‘Baden Powell’: Kings Lynn cockler

‘Baden Powell’, double-ended cockler built 1900

The ‘Baden Powell’, believed to be the last of the wooden double-ended Kings Lynn cockle boats, is being restored with support from the National Lottery. She has been moved to Brian Kennell’s St. Osyths yard in Colchester, Essex for work on the hull. She will return to the quay at Kings Lynn in late summer, 2016, where volunteers will complete her restoration prior to her sailing again on the Rivers Great Ouse and Wash.

The 33 ft. ’Baden Powell’, was built in 1900 by Walter Worfolk’s company, based on the River Nar. She cost her owners, Harry and William Cook, £50 plus an extra £5 and cruet set for Norfolk’s wife Lily as a gesture of gratitude. Succeeded by sons Gerald and William, the company continued boatbuilding until 1981. William died in 1994.

In her heyday, ‘Baden Powell’ beached on the sandbanks of the Wash with her crew raking up and bagging the cockles.

There is a second Kings Lynn boat in need of restoration and a sympathetic home, the ‘Gladys’ a Kings Lynn Prawner with a counter stern.

Kings Lynn is an old mediaeval town and port, a place that time forgot with the largest connected waterway hinterland of any port in the UK. Its mediaeval heyday of Baltic timber and furs and North Sea trade was overtaken by the discovery of America when the whole ‘caravan’ moved west to Bristol, Belfast and Liverpool. Kings Lynn was forgotten.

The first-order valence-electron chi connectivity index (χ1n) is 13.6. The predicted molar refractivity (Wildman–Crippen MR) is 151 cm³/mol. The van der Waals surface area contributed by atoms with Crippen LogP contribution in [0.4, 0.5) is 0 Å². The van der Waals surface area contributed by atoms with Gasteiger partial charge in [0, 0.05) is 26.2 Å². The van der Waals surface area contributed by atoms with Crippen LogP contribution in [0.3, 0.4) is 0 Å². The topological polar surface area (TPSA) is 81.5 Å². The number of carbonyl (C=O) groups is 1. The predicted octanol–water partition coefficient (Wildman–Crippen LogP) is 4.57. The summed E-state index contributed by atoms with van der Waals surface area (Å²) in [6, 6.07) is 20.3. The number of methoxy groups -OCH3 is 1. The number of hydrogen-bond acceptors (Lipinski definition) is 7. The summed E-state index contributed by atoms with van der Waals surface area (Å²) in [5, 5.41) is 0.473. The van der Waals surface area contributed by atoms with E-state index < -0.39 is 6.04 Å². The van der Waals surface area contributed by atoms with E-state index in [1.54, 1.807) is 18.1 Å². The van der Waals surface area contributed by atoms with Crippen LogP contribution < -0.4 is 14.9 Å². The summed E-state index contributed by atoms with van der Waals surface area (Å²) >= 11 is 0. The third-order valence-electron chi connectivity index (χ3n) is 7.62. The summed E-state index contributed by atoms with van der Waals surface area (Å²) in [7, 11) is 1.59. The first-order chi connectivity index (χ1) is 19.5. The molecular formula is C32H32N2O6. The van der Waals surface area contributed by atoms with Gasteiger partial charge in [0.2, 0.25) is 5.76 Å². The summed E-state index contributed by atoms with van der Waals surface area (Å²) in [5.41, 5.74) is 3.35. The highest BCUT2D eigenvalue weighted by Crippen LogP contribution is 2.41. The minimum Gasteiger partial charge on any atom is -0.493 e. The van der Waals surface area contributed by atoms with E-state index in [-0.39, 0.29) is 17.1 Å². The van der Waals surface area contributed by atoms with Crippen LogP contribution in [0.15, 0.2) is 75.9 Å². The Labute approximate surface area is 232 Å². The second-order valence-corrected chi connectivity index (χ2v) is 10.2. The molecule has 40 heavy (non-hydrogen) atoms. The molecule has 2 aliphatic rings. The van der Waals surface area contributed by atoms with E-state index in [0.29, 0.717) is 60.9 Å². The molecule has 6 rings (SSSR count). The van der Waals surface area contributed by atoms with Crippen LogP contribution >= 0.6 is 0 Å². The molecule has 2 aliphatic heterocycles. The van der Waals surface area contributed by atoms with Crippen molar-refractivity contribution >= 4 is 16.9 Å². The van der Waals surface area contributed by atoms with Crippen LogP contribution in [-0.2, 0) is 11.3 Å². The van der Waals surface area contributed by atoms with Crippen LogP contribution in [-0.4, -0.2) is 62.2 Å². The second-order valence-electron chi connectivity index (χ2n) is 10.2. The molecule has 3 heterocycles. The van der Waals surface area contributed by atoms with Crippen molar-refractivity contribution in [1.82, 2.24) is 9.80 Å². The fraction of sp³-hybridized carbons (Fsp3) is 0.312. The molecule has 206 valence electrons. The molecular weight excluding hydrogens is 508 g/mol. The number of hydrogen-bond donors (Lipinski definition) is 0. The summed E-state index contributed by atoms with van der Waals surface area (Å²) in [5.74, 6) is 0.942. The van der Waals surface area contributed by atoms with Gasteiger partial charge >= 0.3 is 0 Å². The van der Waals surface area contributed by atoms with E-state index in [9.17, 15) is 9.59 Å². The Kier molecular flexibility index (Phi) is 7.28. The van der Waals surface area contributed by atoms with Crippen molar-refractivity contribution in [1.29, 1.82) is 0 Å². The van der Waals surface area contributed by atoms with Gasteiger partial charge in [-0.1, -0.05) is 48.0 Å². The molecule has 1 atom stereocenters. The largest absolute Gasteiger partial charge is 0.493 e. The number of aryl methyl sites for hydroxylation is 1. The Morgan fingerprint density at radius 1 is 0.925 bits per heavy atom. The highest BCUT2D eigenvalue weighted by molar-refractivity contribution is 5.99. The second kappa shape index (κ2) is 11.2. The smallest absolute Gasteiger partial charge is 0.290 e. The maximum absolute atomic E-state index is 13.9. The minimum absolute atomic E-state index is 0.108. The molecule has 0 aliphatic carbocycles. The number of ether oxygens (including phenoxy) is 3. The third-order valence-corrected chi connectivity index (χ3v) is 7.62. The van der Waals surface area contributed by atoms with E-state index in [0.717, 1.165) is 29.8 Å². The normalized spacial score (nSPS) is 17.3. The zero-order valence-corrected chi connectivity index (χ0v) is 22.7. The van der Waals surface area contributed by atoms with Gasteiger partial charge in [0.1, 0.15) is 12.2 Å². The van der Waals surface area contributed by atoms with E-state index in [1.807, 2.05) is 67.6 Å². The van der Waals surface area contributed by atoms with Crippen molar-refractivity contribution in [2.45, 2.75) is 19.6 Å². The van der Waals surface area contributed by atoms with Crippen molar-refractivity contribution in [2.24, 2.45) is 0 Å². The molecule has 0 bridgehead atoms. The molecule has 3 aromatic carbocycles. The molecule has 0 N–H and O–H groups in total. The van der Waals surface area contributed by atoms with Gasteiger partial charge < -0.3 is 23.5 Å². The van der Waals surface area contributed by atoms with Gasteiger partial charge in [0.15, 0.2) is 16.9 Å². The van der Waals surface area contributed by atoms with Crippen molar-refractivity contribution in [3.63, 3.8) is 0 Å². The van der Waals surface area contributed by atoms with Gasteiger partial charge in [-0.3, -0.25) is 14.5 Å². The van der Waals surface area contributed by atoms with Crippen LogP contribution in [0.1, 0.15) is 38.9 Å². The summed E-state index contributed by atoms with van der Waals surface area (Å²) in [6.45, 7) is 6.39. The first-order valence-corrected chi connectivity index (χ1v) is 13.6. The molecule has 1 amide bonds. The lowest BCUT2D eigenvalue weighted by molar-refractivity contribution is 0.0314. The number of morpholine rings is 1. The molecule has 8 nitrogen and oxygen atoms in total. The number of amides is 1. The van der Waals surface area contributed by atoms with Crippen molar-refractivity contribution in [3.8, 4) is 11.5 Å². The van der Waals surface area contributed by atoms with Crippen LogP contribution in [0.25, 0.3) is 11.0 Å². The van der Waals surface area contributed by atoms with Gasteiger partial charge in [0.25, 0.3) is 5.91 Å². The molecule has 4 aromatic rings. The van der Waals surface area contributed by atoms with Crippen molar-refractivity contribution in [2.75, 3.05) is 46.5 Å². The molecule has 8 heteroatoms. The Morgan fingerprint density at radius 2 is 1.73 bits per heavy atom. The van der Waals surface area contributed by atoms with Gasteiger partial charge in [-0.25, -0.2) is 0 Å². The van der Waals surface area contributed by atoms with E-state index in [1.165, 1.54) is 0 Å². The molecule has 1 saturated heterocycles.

The town still has wonderful great ancient, albeit run down, warehouses lining the riverfront together with the last surviving Hanseatic warehouse in the UK. It has cobbled lanes running into ancient market places with flint patterned churches and reed choked dykes. The atmosphere is quite magical with a sense of having stepped into one of the old Dutch waterside towns. The 1659 Old Custom House holds a very helpful Tourist Information Office offering a variety of different tours and there is a Fisher Folk Museum – not open on Mondays.

'Baden Powell', LN138
‘Baden Powell’, LN138